I’ve never been a collector, but I have a small—call it “well-edited”—and much-loved collection of maps.
One highlight is my 1972 NYC subway map by Massimo Vignelli. It came to me folded up, like the regular map it is. I bought it off of Ebay from a vendor who called himself “MTAGuy.” I pictured MTAGuy as having boxes of these maps in his garage, which he’d found abandoned in some windowless MTA storeroom on Long Island thirty years ago. With incredible foresight, MTAGuy had realized he could make a small fortune one day by selling the maps on a world-wide marketplace made of ether, pixels, and credit card numbers.
The map is framed—creases very much and purposefully intact—and in my living room, over what we call the “reading corner.” It is usually filled with a cat.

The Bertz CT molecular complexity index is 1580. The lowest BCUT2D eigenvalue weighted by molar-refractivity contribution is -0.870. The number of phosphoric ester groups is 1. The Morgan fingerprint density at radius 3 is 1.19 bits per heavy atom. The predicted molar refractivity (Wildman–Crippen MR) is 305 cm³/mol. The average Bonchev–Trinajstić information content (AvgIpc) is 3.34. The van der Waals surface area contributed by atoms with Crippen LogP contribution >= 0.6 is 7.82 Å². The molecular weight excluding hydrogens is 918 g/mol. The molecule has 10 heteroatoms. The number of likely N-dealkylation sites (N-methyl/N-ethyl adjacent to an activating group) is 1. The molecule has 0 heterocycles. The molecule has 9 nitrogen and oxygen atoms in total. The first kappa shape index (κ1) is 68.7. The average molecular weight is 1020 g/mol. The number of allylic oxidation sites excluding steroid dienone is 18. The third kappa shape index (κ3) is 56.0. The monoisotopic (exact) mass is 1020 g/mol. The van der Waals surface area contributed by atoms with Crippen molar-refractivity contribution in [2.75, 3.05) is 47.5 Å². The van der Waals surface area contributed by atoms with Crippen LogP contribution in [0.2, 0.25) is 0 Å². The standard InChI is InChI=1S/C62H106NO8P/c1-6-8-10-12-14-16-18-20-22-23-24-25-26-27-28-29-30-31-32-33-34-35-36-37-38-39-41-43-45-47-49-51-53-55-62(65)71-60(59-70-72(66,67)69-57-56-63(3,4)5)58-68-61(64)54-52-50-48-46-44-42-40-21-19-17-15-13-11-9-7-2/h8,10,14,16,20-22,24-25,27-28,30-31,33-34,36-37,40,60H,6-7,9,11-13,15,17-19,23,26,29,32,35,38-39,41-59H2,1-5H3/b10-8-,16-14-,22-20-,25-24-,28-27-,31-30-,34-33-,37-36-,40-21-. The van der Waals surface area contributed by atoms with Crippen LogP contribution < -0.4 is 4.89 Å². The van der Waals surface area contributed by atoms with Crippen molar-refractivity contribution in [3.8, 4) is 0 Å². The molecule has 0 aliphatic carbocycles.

Since I have more enthusiasm than subtlety when it comes to interior decor, I bought the little pillow on the chair because it reminded me of the entwining, exuberantly colored New York City subway lines depicted in the map by its genius designer, who died earlier this week.
Massimo Vignelli called himself an “information architect,” a term that has come to mean something almost wholly data-driven in these tech-obsessed times. By contrast, Vignelli’s subway design is clean and beautiful, but not literal. It is usable, deeply imagined, and wildly interpretive. It is a piece of art that transforms a time and a place—New York, in the 1970s—into icon.
My relationship with this map has taken on a life of its own. I see it new almost every time I’m in my living room—all the flagrant, intersecting colors of New York, a visual distillation of the city’s ingenuity, at once workaday and sublime. And if I wanted to, I could pull the map out of its frame, fold it up, and take it with me.
Grazie mille, Massimo Vignelli.